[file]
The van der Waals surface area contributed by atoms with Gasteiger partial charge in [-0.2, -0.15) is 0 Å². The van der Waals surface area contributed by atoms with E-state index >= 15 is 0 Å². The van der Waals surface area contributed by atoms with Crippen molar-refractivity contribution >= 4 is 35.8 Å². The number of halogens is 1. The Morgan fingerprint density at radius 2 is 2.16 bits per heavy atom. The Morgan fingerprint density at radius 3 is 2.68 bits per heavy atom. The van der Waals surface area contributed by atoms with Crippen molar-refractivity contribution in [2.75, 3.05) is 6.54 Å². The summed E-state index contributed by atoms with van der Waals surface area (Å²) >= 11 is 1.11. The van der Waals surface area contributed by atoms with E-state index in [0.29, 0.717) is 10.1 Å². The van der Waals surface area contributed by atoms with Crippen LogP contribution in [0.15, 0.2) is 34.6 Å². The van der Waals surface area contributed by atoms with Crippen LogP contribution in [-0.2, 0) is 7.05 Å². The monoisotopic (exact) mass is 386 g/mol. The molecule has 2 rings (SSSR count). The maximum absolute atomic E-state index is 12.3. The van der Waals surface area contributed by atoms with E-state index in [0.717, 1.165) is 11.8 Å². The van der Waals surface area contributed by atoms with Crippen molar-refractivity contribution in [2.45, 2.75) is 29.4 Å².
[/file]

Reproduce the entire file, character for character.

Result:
The van der Waals surface area contributed by atoms with Gasteiger partial charge in [-0.2, -0.15) is 0 Å². The van der Waals surface area contributed by atoms with E-state index >= 15 is 0 Å². The van der Waals surface area contributed by atoms with Crippen molar-refractivity contribution >= 4 is 35.8 Å². The number of halogens is 1. The Morgan fingerprint density at radius 2 is 2.16 bits per heavy atom. The Morgan fingerprint density at radius 3 is 2.68 bits per heavy atom. The van der Waals surface area contributed by atoms with Crippen molar-refractivity contribution in [2.75, 3.05) is 6.54 Å². The summed E-state index contributed by atoms with van der Waals surface area (Å²) >= 11 is 1.11. The van der Waals surface area contributed by atoms with E-state index in [0.29, 0.717) is 10.1 Å². The van der Waals surface area contributed by atoms with Crippen LogP contribution in [0.15, 0.2) is 34.6 Å². The van der Waals surface area contributed by atoms with Crippen LogP contribution in [-0.2, 0) is 7.05 Å². The monoisotopic (exact) mass is 386 g/mol. The molecule has 2 rings (SSSR count). The maximum absolute atomic E-state index is 12.3. The van der Waals surface area contributed by atoms with E-state index in [0.717, 1.165) is 11.8 Å². The van der Waals surface area contributed by atoms with Crippen molar-refractivity contribution in [2.45, 2.75) is 29.4 Å².